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Seattle Department of Neighborhoods News
Spring 2010

In This Issue...

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A message from the director

Director Stella Chao

This has been a busy and rewarding spring for all of us at Seattle Department of Neighborhoods.  From winning a prestigious historic preservation award to opening new P-Patches, our staff has been has been busy celebrating, stewarding and engaging with community members and our city's neighborhoods. 

We say that Seattle Department of Neighborhoods is about "connecting people, communities and government."  But beyond the job of just connecting them, we develop partnerships, build relationships, engage ALL people from ALL backgrounds, and provide ideas, resources and tools to help community members create a stronger neighborhood and city. 

We serve as a catalyst.  By that, I mean we help get things going, but the rest is up to you. It might begin as a simple gesture - a phone call, perhaps, to a District Coordinator - those Department of Neighborhood staff out in the communities, working with communities.  Information is shared, contacts are made, ideas are created, resources are found.  Then, with our support, a group of neighbors, the concerned citizen, or a community organization takes that first step, then the next, and the next.  And before you know it, magnificent things happen: a weedy lot becomes a P-Patch, a historic building is saved, an immigrant helps plan his neighborhood's future, a teen joins the Seattle Youth Commission and helps shape city policy. 

Take that first step, make that phone call, use our help and make great things happen in your community!

Stella Chao
Director, Seattle Department of Neighborhoods

Historic Preservation's work honored at Historic Seattle awards ceremony

By Karen Gordon, Historic Preservation and Major Institutions Manager
Seattle Department of Neighborhoods' Historic Preservation Program and the City's Landmarks Preservation Board, along with Katheryn Krafft, Karin Link and Mimi Sheridan, project consultants, were honored at Historic Seattle's Second Annual Preservation Awards Ceremony at the Women's University Club on May 11. The Downtown Historic Resource Survey and Inventory was recognized for "Excellence in Preservation Planning" and was honored along with a range of projects in downtown Seattle.

The City's Downtown Historic Resources Survey is a component of the City's downtown planning efforts and was conducted in conjunction with changes made to the downtown zoning code in 2006. Approximately 387 properties were included in the survey and inventory. Of those buildings, 92 properties were identified as eligible for nomination as a Seattle landmark, and landmark nomination applications were prepared for submission to the Landmarks Preservation Board. This survey and inventory effort will assist property owners with planning for both preservation of historic buildings, adaptive re-use of historic buildings, as well as new development.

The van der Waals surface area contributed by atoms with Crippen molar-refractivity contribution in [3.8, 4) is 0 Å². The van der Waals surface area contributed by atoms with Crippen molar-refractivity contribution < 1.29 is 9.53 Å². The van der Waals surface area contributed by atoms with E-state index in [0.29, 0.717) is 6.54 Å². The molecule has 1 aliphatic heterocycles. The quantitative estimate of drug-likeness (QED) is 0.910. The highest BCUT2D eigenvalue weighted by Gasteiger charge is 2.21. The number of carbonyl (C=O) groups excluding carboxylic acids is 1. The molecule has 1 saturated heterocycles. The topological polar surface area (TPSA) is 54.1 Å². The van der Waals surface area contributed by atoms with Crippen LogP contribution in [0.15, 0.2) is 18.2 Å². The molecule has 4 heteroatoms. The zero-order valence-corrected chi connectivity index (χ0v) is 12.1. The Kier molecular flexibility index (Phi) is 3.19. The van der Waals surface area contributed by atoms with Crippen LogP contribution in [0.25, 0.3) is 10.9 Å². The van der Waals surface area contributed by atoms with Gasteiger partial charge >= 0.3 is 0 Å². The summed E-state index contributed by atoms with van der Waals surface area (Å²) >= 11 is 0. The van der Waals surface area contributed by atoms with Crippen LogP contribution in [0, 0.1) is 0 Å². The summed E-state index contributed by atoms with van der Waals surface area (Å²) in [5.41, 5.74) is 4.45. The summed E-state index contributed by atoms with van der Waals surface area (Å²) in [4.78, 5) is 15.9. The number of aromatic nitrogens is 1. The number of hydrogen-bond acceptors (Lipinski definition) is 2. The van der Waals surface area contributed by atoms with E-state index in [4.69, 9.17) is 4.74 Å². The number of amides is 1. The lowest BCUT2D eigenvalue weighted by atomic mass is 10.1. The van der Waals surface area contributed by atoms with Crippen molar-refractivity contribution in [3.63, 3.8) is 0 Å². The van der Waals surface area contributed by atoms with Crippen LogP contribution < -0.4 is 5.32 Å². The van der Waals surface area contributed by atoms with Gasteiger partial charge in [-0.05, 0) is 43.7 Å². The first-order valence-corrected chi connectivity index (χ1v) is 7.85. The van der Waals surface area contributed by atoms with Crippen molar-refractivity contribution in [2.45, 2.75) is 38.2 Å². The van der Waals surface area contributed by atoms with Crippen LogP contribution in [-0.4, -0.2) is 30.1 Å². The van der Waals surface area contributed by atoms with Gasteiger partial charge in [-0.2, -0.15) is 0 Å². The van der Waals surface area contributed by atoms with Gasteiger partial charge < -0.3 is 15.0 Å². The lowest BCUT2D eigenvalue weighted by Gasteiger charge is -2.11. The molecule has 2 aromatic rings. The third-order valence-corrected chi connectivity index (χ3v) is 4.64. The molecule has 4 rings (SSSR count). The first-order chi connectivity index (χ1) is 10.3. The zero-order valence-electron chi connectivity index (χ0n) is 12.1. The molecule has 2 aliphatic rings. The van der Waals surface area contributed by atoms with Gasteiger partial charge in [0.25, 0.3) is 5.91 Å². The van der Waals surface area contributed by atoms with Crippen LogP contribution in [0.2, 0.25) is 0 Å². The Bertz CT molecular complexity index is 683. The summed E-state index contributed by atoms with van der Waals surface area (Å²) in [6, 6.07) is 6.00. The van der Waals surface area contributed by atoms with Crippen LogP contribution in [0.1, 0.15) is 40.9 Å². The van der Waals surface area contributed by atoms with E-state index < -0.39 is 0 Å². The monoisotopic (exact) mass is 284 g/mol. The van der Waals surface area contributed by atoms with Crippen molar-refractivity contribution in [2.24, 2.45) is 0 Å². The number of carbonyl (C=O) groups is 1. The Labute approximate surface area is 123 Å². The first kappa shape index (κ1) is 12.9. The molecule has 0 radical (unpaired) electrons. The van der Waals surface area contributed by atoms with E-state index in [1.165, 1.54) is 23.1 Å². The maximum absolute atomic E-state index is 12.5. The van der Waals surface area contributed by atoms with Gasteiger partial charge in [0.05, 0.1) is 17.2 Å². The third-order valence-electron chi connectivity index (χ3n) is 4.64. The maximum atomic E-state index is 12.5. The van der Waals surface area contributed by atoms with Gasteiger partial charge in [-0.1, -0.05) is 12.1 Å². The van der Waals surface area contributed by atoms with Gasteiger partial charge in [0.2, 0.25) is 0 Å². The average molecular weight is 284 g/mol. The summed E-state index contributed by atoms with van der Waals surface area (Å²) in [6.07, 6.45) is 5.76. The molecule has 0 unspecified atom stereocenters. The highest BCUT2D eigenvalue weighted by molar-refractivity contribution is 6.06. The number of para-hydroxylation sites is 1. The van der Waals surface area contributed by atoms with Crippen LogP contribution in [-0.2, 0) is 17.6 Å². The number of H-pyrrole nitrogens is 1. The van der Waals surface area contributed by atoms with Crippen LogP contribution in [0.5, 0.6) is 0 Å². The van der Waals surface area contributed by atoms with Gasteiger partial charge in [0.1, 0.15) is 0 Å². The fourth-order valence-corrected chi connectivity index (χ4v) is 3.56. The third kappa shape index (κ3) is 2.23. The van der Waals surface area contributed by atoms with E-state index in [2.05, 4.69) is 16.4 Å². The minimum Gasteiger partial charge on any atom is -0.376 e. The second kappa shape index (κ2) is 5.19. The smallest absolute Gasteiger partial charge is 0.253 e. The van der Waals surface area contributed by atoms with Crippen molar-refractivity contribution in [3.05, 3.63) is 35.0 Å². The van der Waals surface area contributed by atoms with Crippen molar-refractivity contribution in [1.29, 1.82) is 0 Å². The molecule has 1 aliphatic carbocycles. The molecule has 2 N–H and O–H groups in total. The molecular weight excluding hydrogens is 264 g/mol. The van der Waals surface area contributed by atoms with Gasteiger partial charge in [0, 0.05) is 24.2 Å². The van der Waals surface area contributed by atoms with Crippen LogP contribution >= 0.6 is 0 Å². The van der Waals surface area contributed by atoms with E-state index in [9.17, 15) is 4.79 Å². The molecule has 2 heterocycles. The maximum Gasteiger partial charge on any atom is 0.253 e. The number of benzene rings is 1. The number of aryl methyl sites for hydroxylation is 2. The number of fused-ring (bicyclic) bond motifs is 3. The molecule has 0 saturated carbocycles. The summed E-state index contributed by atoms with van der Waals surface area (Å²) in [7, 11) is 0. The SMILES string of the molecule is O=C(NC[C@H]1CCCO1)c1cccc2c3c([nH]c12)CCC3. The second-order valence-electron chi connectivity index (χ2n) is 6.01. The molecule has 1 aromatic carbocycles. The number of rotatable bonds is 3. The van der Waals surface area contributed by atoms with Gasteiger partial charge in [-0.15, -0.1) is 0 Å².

In photo from left: Mark Hannum, Mimi Sheridan, Karin Link, Kate Krafft, Karen Gordon, Sarah Sodt, and Vernon Abelsen

Mayor McGinn tours neighborhoods with community members

Contributors: District Coordinators Yun Pitre, Southeast, and Ed Pottharst, North District
Since March, Mayor McGinn has been connecting with community members by taking walking tours of their neighborhoods. Organized by the Neighborhood District Coordinators, these tours engage the Mayor directly and personally with neighborhood stakeholders to get a better understanding of the opportunities, challenges and successes in their neighborhoods.

In April, more than 200 community members participated in an extensive walking tour of Lake City. Community representatives shared their vision for the Lake City Community Center, as well as their desire for sidewalks and streetscape amenities. On a sunny May day, Rainier Beach kicked off their tour at the Atlantic City Nursery where over 50 people gathered to greet the Mayor. He toured Lake Washington Apartments, the business core, and South Shore Court, plus learned about the many projects that organizations were working on to make their community an even better place to live and work.

Picardo P-Patch celebrates Seattle's 1st public composting toilet

By Jake Hanson, Community Relations
We are relieved to announce that Seattle has its first composting toilet, now installed at the Picardo Farm P-Patch community garden in Wedgwood! On April 3, Picardo hosted the opening ceremonies, featuring a T.P. ribbon cutting, speeches by local dignitaries, and garden tours for the public. VIP and emcee Ciscoe Morris shared his excitement with the audience and his appreciation for its usefulness and uniqueness. Big thanks went to volunteers Trent Elwing and Eileen Long for seeing the entire process through to its completion. For information on the composting toilet, visit the Clivus website and for event photos, visit our Flickr page.